‘Food security impossible without irrigation facilities in each state’

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In this interview with the Executive Provost, Federal College of Animal Health & Production Technology, Moore Plantation, Ibadan, Dr Olatunde Owosibo, speaks on challenges faced by livestock farmers, how youths can be attracted to agriculture and why irrigation facilities and other farm infrastructure should be emplaced by state governments. FEMI IBIROGBA reports.

The livestock industry faces high prices of feed inputs, especially for poultry. Are there alternative ingredients for the production of feeds as substitutes for the preferred ones?
Researches have been made with regards to alternative sources of ingredients suitable for poultry. Ingredients like maize, soya beans and groundnut cakes (GNC) have been under research over the years. However, we found that it was insufficient to serve commercial purposes. Despite this challenge, we have discovered a major breakthrough which can support livestock production at minimal levels. An example is cassava, which has its limitations, because finely ground cassava is powdery and may seep out of the bag if it is being moved regularly due to its dusty nature. We have also considered the use of oil materials in binding the cassava input, which, unfortunately, has not effectively contributed to commercial agriculture.

READ MORE: Expanding irrigation facilities for food production

Thai Tapioca Development Institute, Kasetsar University, Thailand, has reported that dried cassava is 100 per cent a substitute for maize in animal feeds and this yields good results. Can we explore the possibility of a minimum of 20% as against Thailand’s 100 per cent?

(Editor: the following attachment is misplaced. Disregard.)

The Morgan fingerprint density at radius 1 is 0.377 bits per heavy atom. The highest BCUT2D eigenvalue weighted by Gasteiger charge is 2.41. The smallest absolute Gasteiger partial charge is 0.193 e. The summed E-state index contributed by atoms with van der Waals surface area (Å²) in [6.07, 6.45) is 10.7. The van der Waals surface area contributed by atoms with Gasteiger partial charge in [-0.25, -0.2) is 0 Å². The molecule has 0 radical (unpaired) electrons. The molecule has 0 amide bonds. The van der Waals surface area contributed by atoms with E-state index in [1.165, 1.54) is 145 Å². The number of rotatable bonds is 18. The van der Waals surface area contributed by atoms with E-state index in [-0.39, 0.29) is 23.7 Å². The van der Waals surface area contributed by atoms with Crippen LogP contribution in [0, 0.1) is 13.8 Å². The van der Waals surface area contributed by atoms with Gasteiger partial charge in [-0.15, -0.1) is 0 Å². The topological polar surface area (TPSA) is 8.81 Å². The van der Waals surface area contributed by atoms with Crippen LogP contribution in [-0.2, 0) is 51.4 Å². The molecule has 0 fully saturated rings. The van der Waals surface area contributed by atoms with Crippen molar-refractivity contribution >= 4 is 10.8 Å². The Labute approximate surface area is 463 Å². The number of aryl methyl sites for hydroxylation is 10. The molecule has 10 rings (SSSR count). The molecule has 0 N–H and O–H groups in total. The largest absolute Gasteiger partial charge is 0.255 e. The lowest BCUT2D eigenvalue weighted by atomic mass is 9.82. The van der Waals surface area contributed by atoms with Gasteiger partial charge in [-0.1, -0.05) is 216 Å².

For now, we can effectively make up to 10 per cent with maize, which is to a great extent, available due to its intensive production and this also will produce excellent results in livestock because maize is an essential source of poultry feeds. The protein content of cassava is about 2-3% as determined by its variety, while maize contains 9- to11 per cent of protein based on its variety. However, maize is much preferred to cassava given that maize is richer in quality of protein. Maize is more advantageous. But cassava inclusion satisfies 10 per cent wholesomeness for monogastric animals and 40-50% in ruminant animals. A 100 per cent substitution will require a lot of efforts, especially in improving the protein content in cassava and the other feed ingredients that will be mixed with it so that it meets the nutritional requirements for the growth of livestock.

‘Food security impossible without irrigation facilities in each state’
‘Food security impossible without irrigation facilities in each state’

Are field millers and commercial farmers embracing the 10 per cent inclusion already researched?
Yes. It has become widespread and I will still say that more work needs to be done.

Can yam be considered a substitute also as Nigeria is the largest producer of yam?